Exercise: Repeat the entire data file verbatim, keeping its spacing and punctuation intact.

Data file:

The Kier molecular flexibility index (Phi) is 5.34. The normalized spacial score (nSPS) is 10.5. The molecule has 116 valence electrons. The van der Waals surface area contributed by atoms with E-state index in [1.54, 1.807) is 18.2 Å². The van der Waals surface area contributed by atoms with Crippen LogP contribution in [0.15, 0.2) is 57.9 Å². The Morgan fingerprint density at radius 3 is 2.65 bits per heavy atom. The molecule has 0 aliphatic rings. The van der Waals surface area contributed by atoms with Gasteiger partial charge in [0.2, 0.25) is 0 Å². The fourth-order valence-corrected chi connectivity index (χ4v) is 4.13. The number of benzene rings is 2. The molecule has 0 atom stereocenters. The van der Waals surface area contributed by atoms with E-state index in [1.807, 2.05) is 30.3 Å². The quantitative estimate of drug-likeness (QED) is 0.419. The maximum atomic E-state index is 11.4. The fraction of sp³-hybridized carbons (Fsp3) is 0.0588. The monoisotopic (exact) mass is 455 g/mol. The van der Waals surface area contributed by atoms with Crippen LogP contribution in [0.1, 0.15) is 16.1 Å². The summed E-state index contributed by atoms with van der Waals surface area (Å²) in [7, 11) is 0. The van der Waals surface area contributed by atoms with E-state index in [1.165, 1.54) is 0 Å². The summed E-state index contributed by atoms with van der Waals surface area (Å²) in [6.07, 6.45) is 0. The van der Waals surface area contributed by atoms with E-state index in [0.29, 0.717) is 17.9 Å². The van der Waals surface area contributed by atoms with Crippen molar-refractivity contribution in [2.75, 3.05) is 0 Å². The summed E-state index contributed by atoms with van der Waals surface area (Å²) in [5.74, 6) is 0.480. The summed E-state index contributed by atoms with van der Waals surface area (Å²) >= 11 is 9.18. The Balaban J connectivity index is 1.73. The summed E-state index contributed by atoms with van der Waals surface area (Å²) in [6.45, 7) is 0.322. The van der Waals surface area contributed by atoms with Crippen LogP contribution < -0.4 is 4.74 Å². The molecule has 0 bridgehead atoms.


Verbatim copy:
The Kier molecular flexibility index (Phi) is 5.34. The normalized spacial score (nSPS) is 10.5. The molecule has 116 valence electrons. The van der Waals surface area contributed by atoms with E-state index in [1.54, 1.807) is 18.2 Å². The van der Waals surface area contributed by atoms with Crippen LogP contribution in [0.15, 0.2) is 57.9 Å². The Morgan fingerprint density at radius 3 is 2.65 bits per heavy atom. The molecule has 0 aliphatic rings. The van der Waals surface area contributed by atoms with Gasteiger partial charge in [0.2, 0.25) is 0 Å². The fourth-order valence-corrected chi connectivity index (χ4v) is 4.13. The number of benzene rings is 2. The molecule has 0 atom stereocenters. The van der Waals surface area contributed by atoms with E-state index in [1.807, 2.05) is 30.3 Å². The quantitative estimate of drug-likeness (QED) is 0.419. The maximum atomic E-state index is 11.4. The fraction of sp³-hybridized carbons (Fsp3) is 0.0588. The monoisotopic (exact) mass is 455 g/mol. The van der Waals surface area contributed by atoms with Crippen LogP contribution in [0.1, 0.15) is 16.1 Å². The summed E-state index contributed by atoms with van der Waals surface area (Å²) in [7, 11) is 0. The van der Waals surface area contributed by atoms with E-state index in [1.165, 1.54) is 0 Å². The summed E-state index contributed by atoms with van der Waals surface area (Å²) in [6.07, 6.45) is 0. The van der Waals surface area contributed by atoms with E-state index in [0.29, 0.717) is 17.9 Å². The van der Waals surface area contributed by atoms with Crippen molar-refractivity contribution in [2.75, 3.05) is 0 Å². The summed E-state index contributed by atoms with van der Waals surface area (Å²) in [5.74, 6) is 0.480. The summed E-state index contributed by atoms with van der Waals surface area (Å²) >= 11 is 9.18. The Balaban J connectivity index is 1.73. The summed E-state index contributed by atoms with van der Waals surface area (Å²) in [6.45, 7) is 0.322. The van der Waals surface area contributed by atoms with Crippen LogP contribution < -0.4 is 4.74 Å². The molecule has 0 bridgehead atoms.